Asia PokerNews Sits Down with Chino Rheem: Part 1
One of the most well-known players on the international poker scene is David "Chino" Rheem, an American poker pro of Korean descent. A recent WSOP main event final table member and winner of the Five Diamond Classic in 2008, Chino has accumulated more than US $4,000,000 in live tournament winnings over his career.
Asia PokerNews recently sat down with Chino in Manila to catch up with him and get his thoughts on poker in Asia.
Hi Chino. So what have you been up to? Been to any big events lately?
Well, a few months ago I spent most of my time in Commerce for the LAPC, and all The Poker Pack were all there playing most of the tournaments and the side games. That went on for about a month.
Did you manage to win?
I won one tournament; it was a triple draw deuce-to-seven event. It was a small field but it still feels good to win a tournament. I mean, a win is a win. Commerce is my home ground so it’s always good to get a victory there.
The Asian Poker Tour also sponsored the 13-card Chinese poker tournament there and it was a lot of fun. Most of The Poker Pack played in that event. LAPC is my favorite out of all the WPT stops. It’s our home ground and the cash games and side games are great there, so we all have a good time.
What do you think of the local players here in Asia?
Not to knock any Asian players out here in the Far East but many Asians in L.A. and a lot of the U.S. are probably a lot better. It’s mostly because of the experience, it’s bigger over there than it is here. A lot of the people here in Asia are still learning the game so they don’t know some of the aspects of the game. Those that already do know the game, many of them just picked it up recently so experience is definitely something that comes into play.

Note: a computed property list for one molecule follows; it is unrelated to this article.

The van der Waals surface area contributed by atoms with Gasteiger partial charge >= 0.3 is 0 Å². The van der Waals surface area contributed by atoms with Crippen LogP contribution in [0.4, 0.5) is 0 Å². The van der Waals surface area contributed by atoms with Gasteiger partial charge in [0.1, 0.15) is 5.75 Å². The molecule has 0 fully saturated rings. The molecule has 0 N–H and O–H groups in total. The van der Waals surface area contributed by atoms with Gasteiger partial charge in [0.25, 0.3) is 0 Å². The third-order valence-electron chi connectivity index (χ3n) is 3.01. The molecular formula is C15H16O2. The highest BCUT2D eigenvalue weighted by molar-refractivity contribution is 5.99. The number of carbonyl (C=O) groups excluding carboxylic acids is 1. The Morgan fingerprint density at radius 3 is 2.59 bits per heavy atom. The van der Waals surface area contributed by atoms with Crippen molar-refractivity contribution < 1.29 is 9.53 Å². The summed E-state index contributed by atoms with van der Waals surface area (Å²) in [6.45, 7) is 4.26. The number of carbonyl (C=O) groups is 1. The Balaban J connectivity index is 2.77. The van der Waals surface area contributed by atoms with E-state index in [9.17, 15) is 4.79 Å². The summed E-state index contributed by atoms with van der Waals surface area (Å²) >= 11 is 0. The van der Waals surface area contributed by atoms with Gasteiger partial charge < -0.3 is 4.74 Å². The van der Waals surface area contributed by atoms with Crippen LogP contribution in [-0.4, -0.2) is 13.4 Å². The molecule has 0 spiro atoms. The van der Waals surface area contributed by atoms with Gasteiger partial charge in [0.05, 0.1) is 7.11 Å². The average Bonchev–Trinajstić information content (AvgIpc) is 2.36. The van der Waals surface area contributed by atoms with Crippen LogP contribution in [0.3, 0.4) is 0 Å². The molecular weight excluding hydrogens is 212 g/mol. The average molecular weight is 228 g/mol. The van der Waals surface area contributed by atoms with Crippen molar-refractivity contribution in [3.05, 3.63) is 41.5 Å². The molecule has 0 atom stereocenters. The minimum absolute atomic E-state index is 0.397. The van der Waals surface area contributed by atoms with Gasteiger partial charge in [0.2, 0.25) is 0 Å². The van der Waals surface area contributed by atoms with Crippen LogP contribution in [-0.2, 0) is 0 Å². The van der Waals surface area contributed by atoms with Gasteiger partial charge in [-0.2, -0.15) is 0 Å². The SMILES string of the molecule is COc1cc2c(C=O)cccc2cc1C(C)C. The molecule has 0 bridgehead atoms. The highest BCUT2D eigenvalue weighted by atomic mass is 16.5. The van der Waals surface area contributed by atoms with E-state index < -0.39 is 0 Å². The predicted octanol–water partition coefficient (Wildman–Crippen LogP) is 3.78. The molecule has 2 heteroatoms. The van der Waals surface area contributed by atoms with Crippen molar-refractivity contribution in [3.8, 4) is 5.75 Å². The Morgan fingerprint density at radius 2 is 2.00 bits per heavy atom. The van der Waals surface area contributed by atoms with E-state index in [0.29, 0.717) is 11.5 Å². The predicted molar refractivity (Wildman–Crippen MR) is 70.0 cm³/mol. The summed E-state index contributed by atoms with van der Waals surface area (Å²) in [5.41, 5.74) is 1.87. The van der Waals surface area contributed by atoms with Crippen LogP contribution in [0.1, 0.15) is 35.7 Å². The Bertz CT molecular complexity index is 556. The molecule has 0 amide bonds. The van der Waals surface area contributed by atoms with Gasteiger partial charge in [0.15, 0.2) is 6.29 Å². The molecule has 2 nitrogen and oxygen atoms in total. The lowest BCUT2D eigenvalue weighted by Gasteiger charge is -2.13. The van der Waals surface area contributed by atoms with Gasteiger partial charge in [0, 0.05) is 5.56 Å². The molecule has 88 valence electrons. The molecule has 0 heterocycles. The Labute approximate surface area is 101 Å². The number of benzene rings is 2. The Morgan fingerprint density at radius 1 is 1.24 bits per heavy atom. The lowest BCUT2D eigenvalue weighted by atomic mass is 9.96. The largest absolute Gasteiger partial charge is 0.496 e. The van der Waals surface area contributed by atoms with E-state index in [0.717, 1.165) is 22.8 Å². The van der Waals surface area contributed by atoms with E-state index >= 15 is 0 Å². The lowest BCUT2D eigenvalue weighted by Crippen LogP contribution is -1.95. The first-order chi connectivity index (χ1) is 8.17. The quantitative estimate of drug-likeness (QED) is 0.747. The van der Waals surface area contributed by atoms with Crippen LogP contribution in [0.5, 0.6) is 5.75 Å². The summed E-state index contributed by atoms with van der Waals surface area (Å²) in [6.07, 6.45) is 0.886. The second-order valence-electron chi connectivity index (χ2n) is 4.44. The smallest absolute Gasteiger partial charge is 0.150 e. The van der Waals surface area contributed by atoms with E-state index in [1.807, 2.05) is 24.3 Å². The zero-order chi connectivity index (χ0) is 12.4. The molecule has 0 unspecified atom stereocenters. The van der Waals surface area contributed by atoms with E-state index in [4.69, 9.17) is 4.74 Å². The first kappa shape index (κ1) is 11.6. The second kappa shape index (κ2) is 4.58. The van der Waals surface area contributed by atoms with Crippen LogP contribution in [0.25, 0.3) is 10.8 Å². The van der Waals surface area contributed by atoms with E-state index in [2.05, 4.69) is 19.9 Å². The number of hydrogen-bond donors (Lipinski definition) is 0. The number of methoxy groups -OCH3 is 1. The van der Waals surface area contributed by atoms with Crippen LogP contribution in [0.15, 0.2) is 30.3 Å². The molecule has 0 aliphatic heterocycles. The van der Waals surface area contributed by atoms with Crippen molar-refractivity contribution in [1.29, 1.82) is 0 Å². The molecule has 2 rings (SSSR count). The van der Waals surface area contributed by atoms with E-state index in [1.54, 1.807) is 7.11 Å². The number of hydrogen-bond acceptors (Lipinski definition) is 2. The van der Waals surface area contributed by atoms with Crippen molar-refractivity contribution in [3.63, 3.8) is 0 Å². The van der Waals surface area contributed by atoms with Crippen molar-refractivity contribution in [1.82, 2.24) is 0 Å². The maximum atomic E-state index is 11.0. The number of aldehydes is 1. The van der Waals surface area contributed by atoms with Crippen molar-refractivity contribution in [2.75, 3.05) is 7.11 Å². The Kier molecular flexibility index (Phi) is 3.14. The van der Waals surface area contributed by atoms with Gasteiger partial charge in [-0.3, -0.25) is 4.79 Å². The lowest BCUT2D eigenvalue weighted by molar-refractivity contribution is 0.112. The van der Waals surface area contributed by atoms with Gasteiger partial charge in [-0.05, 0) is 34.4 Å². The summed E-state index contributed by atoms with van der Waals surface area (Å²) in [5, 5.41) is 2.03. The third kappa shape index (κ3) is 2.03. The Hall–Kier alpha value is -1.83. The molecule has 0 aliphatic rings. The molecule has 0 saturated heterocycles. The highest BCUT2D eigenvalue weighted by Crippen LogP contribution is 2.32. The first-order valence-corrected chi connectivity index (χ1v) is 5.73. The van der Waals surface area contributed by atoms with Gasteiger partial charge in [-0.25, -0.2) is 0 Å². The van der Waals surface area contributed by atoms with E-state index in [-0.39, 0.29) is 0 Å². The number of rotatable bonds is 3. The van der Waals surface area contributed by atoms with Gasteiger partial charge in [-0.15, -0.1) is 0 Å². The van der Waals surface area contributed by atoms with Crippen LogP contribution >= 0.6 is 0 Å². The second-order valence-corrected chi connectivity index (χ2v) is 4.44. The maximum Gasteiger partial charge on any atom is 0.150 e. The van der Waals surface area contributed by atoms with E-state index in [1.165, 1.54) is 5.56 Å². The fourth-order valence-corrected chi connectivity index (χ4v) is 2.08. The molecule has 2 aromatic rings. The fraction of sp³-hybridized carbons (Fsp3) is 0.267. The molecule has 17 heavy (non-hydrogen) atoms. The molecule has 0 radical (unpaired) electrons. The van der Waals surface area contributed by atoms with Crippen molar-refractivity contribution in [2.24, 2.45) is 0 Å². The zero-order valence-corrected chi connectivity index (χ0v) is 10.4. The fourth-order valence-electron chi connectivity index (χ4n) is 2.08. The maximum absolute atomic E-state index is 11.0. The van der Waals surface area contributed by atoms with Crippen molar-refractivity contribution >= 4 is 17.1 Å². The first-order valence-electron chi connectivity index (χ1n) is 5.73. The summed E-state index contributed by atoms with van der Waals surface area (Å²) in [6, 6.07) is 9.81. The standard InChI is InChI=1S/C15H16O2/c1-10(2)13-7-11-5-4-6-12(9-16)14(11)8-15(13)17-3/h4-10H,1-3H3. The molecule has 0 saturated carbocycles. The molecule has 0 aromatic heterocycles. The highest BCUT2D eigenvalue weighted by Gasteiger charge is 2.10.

From what I’ve heard though the Asian players here are doing a lot better now, the level of skill has gotten a lot higher. Also, there are also a lot of really good pros here who are winning big tournaments and starting to make an impact.
Any difference in the style of play between the players here and the rest of the world?
I think so. For example, Europeans are known to be crazy and aggressive. For Asians, at least from my experience, they are really tricky. They like to gamble and they like to play a lot of pots versus you.
A lot of Asians might not have anything but they’ll still call you and check-raise you. For me I think it’s good, it’s better than just playing solid because it’s good to mix it up so that others can’t get a read on you. You can’t really underestimate Asian players when you play against them.
Obviously the big game here is Hold ‘em. Do you think all the other variations of the game that are popular in the U.S. will ever catch on here?
I hope so. Badugi, from what I was told, was invented by a Korean but they don’t seem to play it a lot here compared to the States. I hope the other games develop here, though. Hold ‘em is fun but it can get boring. If you play straight hold ‘em all the time it can definitely get boring. So you want the other games to come here.
It can only help, it can’t hurt. All of Asia is now getting into poker, if you introduce any other games it’ll probably just help it grow in popularity even more.
Check back soon for Part 2 of our interview with Chino Rheem!
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